Questions about designing a safety mat

Most robotic industries use safety mats inside the physical barrier for safety purposes. I know there are commercial ones that you can
buy, but I was wondering can we design a safety mat in such a way that it can find -for instance-the distance from an obstacle to a robot depending on a grid map? Lets say if I have the workspace around the robot to be 5*5 m^2, we divide this area into cylinders and depending on the location of the cylinder on the grid map, the robot would behave differently, slow down or shut off. What are the requirement for such a mat? power supplies? and I want it to be synced digitally to a computer via a USB.
Thx
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Pardon me, but it sure sounds like a homework problem. What have power supplies to do with mats? What is your interest in such a system? Seems counter-intuitive that a safety region should be partially compromiseable. The safety region is exactly for one and only one purpose, to make the person safe by being sure it is not in the robots area, or that the robot stops when one is. To be reduced so a person could get closer to an unsafe area seems a horrible idea. Unless you have further justification, I don't get it.
-- Randy M. Dumse www.newmicros.com Caution: Objects in mirror are more confused than they appear.
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It is not a homework problem, this is part of a bigger project I'm working on. The idea is to retain the robot to be safe but also save some work area. This safety mat is mainly used as a pressure mat the same idea as a touch screen, just to basically find the distance between an obstacle and the robot (like the distance sensor). Instead of using IR sensor/capacitor sensor on the ceiling or any other type of sensor, the idea is to use the mat to find which area of the grid the obstacle is located. Depending on the location, there are appropriate messages sent to the robot. I guess I should've called it pressure mats.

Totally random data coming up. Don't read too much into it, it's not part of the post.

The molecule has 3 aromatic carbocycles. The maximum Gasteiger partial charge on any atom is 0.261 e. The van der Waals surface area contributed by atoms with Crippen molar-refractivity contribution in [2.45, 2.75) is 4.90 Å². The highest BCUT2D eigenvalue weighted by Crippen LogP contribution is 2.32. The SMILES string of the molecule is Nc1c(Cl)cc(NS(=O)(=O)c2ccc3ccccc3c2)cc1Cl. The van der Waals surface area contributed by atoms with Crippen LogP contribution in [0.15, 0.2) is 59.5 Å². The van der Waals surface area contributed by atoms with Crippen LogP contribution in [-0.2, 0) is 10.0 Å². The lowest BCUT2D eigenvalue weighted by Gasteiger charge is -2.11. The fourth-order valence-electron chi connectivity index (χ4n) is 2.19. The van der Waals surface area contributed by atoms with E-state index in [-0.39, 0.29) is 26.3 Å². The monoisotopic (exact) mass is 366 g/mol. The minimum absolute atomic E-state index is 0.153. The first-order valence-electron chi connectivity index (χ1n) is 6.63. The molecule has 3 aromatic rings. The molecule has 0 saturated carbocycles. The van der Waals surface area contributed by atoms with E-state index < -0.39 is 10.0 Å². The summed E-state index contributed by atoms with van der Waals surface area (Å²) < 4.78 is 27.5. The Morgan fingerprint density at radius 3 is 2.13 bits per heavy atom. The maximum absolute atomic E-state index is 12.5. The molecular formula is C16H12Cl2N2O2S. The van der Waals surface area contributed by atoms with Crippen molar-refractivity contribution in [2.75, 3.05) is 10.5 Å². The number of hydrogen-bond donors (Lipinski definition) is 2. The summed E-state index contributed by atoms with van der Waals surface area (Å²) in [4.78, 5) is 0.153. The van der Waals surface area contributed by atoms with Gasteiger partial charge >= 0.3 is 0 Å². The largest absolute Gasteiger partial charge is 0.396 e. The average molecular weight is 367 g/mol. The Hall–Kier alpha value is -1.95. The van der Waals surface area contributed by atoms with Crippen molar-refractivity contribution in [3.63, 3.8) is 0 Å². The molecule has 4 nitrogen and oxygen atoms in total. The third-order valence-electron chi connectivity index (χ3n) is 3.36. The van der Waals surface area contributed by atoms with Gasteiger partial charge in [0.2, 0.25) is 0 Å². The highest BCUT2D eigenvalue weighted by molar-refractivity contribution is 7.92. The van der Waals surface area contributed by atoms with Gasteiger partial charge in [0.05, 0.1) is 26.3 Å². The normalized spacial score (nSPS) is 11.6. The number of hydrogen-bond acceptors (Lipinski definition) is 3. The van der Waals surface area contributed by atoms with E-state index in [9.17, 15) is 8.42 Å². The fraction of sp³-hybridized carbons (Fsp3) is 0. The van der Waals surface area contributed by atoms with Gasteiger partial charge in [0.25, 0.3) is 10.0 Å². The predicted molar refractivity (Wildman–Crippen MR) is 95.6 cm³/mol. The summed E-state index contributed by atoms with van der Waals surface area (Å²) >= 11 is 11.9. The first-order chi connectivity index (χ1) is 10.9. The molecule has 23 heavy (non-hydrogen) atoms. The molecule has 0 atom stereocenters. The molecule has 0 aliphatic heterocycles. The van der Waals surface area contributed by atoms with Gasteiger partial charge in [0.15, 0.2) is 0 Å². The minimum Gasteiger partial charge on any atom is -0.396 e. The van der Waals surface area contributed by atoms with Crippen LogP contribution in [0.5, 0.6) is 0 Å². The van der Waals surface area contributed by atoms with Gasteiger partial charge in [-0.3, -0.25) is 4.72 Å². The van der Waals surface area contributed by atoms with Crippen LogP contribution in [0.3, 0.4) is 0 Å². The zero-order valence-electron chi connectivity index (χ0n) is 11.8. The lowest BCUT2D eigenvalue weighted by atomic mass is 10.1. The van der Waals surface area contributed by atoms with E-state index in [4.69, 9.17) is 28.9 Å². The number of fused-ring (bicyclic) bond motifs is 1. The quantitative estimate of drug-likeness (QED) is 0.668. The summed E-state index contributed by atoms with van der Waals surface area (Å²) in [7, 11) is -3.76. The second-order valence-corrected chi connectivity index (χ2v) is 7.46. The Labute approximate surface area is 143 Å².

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crazygrey wrote: the robot would

it has been done by Mr Pilz with a camera
http://www.pilz.com.au/safetyeye.htm
you could use a mat, but mats are usually a homogenous thing...you would need several zones instead...easy enough to do I guess with strips of matting wired up
instead of USB, wire it to the printer port and use a BASIC or VB program to read the inputs and creat some actions
to do it with a camera...webcam and directshow filters, unless you don't have the height for viewing angle!
then do it with a ring of cameras looking in
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Maybe I am just being Obtuse(like that is odd for me ;) ) but since you know about touch screens then you know that Palm/Handheld devices used a grid to pickup stylus position, just do the same thing but on a bigger scale withthe needed Grid points or resolution.
Place sheet of the size of the mat with one side of the contact points face up. Place another with holes in it where the contact should be. Place the thrid sheet withthe contact points on it face down, align all three. Place protect rubber over the top. Connect to Circuit...
Ever take a keyboard apart? Take a look. Chances are 50/50 it will be the kind you are looking for and just do that bigger. I have made such "mats" pads in the past and used the plastic sheets from the local hobby store and a punch for a tarp eyelet to create the "holes" contact points. the contacts and traces were drawn on by a trace repair pen and a straight edge.
The Hirudinea
wrote:

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As a side note, "Safety" mats are usually not monitored by the system they are protecting. Computers fail (bad software, poor sensing etc.). When it comes to a true safety mat things get a bit more basic or at least multiple redundent.Safety requires a more direct approach such as a removal of power when safety is breached. Nothing like a high speed/high energy system that does not stop because of a software glitch. Light curtains are used but are usually not as part of the system they are monitoring, they are seperate and closed systems that have been qualified before they can be used as safety devices. Safety doors use switches that again interupt power, not send a signal to the system to stop an action. The signal may still be sent but it is not the primary "stopping" source.
Using a grid system would be ok to a point, but the final boundry ( before human interaction with the danger source) must fall into the more direct approach.
We come compacent working with computers these days as computers control more and more but software is never perfect. Safety must be.
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Thanks everyone for the help. Appreciate all the information
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